Long March 7A, one of China's newest rockets, was launched with a military communications satellite on September 13, 2022. In this context, China signaled the start of the transition to newer rockets with environmentally friendly fuels instead of aging fuels with toxic fuels.
The space program run by China does not reveal details of its civilian launch schedule long in advance. In addition, the details of the country's military satellite missions are even more uncertain. The Chinese Zhongxing 1E communications satellite, launched last week, was placed into orbit with a Long March 7A rocket, while previous Zhongxing military missions had been carried into orbit with Long March 3 rockets.
The Zhongxing 1E satellite was launched on a Long March 7A rocket from the Wenchang spaceport on Hainan Island, the southernmost province of China, on Tuesday, September 13 at 9:18 a.m. EDT. The 60.1-metre rocket headed east from the Wenchang launch base over the South China Sea.
According to independent US military tracking data, Long March 7A placed Zhongxing 1E on an elongated geostationary transfer orbit, with an inclination of 197 degrees to the equator, between 35.785 kilometers and 13,9 kilometers above Earth. China Aerospace Science and Technology Corp. (CASC) declared the launch successful.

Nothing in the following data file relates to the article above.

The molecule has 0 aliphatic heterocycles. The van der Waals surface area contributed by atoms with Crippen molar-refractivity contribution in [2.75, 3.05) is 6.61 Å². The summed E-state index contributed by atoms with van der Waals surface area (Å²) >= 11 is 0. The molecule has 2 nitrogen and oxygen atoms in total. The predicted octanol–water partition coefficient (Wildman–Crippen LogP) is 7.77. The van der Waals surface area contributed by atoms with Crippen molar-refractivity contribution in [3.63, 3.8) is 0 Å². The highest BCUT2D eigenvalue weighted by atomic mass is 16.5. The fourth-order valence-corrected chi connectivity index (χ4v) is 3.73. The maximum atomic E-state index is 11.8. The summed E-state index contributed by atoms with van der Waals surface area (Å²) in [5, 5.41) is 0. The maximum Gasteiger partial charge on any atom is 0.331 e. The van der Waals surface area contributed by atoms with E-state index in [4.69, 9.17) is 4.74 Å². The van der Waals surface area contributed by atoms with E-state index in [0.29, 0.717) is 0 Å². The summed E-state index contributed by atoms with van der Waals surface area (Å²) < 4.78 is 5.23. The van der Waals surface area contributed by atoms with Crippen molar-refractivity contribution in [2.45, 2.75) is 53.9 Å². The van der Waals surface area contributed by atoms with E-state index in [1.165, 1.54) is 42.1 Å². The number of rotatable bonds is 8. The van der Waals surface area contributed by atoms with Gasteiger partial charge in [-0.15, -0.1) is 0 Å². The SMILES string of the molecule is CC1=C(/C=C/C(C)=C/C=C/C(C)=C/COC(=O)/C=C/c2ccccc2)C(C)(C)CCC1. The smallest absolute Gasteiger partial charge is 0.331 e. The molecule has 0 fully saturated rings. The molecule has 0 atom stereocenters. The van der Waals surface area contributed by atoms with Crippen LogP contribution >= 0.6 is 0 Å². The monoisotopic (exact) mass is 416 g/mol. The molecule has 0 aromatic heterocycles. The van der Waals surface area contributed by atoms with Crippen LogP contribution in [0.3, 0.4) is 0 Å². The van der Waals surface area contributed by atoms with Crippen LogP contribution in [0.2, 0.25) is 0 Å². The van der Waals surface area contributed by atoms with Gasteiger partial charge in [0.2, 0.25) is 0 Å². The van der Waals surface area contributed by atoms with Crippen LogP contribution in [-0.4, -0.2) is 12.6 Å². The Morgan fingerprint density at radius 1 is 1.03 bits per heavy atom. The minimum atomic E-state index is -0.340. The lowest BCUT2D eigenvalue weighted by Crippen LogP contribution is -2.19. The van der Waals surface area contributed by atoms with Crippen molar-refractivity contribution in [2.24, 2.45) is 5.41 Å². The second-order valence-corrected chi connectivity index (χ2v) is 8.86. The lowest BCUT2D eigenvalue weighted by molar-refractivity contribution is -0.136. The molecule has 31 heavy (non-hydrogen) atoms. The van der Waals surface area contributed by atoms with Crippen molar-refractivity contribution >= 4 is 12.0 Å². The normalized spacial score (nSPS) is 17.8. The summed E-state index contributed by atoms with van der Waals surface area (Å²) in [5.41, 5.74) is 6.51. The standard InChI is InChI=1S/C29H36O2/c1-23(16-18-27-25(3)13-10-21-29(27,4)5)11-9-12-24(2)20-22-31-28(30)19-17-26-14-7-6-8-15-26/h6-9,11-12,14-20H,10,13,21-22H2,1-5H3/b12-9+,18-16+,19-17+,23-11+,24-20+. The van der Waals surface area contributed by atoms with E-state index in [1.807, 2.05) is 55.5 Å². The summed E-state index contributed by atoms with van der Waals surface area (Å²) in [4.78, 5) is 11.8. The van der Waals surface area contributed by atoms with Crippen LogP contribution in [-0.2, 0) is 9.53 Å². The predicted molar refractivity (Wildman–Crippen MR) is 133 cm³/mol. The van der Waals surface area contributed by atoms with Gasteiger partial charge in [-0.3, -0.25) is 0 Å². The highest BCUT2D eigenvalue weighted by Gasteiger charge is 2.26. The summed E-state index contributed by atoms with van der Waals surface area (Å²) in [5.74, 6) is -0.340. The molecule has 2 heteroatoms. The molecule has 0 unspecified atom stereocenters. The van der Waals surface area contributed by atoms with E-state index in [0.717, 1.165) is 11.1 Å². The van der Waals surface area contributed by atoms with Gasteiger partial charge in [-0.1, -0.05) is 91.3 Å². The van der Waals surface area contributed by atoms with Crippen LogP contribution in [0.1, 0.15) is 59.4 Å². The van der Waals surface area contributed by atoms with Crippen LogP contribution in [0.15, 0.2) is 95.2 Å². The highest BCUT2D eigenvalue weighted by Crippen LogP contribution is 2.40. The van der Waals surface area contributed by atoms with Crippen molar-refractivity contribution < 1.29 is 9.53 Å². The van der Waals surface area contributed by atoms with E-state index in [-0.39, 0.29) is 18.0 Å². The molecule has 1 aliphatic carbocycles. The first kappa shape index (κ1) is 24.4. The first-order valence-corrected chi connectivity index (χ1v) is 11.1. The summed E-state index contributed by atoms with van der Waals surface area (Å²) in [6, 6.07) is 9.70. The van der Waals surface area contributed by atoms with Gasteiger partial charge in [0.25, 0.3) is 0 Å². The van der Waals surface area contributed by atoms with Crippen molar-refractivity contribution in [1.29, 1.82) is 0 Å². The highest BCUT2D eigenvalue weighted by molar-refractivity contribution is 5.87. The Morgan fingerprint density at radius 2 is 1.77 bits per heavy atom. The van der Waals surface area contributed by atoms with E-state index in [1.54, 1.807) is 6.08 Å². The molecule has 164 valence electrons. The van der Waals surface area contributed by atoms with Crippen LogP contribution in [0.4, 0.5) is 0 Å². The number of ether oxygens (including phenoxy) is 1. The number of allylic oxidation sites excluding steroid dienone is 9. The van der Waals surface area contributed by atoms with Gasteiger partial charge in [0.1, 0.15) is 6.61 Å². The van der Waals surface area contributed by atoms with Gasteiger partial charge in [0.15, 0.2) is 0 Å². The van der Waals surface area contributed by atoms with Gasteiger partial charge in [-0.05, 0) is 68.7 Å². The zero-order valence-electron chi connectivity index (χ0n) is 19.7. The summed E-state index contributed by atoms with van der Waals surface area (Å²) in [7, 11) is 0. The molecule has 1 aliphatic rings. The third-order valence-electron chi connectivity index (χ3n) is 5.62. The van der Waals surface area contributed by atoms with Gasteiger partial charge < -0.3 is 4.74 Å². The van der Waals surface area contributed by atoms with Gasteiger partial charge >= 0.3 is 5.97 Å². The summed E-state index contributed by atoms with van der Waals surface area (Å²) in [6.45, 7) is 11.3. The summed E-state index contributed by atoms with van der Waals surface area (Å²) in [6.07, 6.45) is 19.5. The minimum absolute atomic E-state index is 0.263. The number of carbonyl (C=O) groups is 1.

CASC is the leading state-owned company for China's space program. The Zhongxing 1E spacecraft is expected to use onboard propulsion to make its orbit circular at a constant altitude of about 36.000 kilometers above the equator.
Independent analysts believe the Zhongxing 1E is likely a communications satellite for the Chinese Army. Previous satellites in the Zhongxing 1 series had been launched with rockets that are part of China's Long March 3 family, older generation launchers that burn a toxic mixture of hypergolic propellant such as hydrazine and nitrogen tetroxide.
Zhongxing 1E was built by CASC's subsidiary China Academy of Space Technology. In this context, CASC officials said that they chose the Long March 1A rocket for the launch of Zhongxing 7E due to its "heavy take-off weight" and "the satellite's high vertical center of mass".